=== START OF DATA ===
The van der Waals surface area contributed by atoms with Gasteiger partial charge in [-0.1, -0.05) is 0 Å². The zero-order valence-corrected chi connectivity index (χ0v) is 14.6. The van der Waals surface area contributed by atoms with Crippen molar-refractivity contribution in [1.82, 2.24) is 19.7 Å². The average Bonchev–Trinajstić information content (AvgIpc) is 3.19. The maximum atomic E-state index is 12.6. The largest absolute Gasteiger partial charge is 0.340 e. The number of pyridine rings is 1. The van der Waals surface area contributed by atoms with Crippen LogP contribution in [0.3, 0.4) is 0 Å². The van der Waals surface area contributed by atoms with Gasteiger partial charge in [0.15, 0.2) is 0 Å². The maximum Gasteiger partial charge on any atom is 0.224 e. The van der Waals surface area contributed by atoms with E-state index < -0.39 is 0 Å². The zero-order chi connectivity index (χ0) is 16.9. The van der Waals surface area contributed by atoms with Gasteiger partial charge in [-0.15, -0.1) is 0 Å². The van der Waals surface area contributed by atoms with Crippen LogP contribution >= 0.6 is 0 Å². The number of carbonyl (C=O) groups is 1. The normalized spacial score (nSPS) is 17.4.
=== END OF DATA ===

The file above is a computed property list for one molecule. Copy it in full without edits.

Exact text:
The van der Waals surface area contributed by atoms with Gasteiger partial charge in [-0.1, -0.05) is 0 Å². The zero-order valence-corrected chi connectivity index (χ0v) is 14.6. The van der Waals surface area contributed by atoms with Crippen molar-refractivity contribution in [1.82, 2.24) is 19.7 Å². The average Bonchev–Trinajstić information content (AvgIpc) is 3.19. The maximum atomic E-state index is 12.6. The largest absolute Gasteiger partial charge is 0.340 e. The number of pyridine rings is 1. The van der Waals surface area contributed by atoms with Crippen LogP contribution in [0.3, 0.4) is 0 Å². The van der Waals surface area contributed by atoms with Gasteiger partial charge in [0.15, 0.2) is 0 Å². The maximum Gasteiger partial charge on any atom is 0.224 e. The van der Waals surface area contributed by atoms with E-state index < -0.39 is 0 Å². The zero-order chi connectivity index (χ0) is 16.9. The van der Waals surface area contributed by atoms with Gasteiger partial charge in [-0.15, -0.1) is 0 Å². The van der Waals surface area contributed by atoms with Crippen LogP contribution >= 0.6 is 0 Å². The number of carbonyl (C=O) groups is 1. The normalized spacial score (nSPS) is 17.4.